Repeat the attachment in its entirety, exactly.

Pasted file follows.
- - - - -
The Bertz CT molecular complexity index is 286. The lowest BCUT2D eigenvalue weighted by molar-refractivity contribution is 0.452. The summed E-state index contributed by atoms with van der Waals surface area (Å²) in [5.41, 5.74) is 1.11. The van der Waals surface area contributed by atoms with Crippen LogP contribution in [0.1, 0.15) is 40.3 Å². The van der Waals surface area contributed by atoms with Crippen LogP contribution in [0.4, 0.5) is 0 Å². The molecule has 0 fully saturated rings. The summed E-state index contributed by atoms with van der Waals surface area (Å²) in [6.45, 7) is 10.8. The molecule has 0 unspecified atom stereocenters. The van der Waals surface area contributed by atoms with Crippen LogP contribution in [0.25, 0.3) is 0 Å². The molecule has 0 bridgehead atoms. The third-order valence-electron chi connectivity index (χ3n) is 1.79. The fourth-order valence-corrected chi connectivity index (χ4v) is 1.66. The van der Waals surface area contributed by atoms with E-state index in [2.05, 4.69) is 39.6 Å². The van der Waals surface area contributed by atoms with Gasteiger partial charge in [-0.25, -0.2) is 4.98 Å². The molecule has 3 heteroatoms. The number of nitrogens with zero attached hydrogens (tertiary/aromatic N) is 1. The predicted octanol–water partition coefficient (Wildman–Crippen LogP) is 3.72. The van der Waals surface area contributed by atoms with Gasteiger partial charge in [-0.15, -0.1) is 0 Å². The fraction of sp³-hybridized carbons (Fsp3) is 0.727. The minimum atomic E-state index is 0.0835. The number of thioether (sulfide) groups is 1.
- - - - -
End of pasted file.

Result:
The Bertz CT molecular complexity index is 286. The lowest BCUT2D eigenvalue weighted by molar-refractivity contribution is 0.452. The summed E-state index contributed by atoms with van der Waals surface area (Å²) in [5.41, 5.74) is 1.11. The van der Waals surface area contributed by atoms with Crippen LogP contribution in [0.1, 0.15) is 40.3 Å². The van der Waals surface area contributed by atoms with Crippen LogP contribution in [0.4, 0.5) is 0 Å². The molecule has 0 fully saturated rings. The summed E-state index contributed by atoms with van der Waals surface area (Å²) in [6.45, 7) is 10.8. The molecule has 0 unspecified atom stereocenters. The van der Waals surface area contributed by atoms with Crippen LogP contribution in [0.25, 0.3) is 0 Å². The molecule has 0 bridgehead atoms. The third-order valence-electron chi connectivity index (χ3n) is 1.79. The fourth-order valence-corrected chi connectivity index (χ4v) is 1.66. The van der Waals surface area contributed by atoms with E-state index in [2.05, 4.69) is 39.6 Å². The van der Waals surface area contributed by atoms with Gasteiger partial charge in [-0.25, -0.2) is 4.98 Å². The molecule has 3 heteroatoms. The number of nitrogens with zero attached hydrogens (tertiary/aromatic N) is 1. The predicted octanol–water partition coefficient (Wildman–Crippen LogP) is 3.72. The van der Waals surface area contributed by atoms with Gasteiger partial charge in [-0.15, -0.1) is 0 Å². The fraction of sp³-hybridized carbons (Fsp3) is 0.727. The minimum atomic E-state index is 0.0835. The number of thioether (sulfide) groups is 1.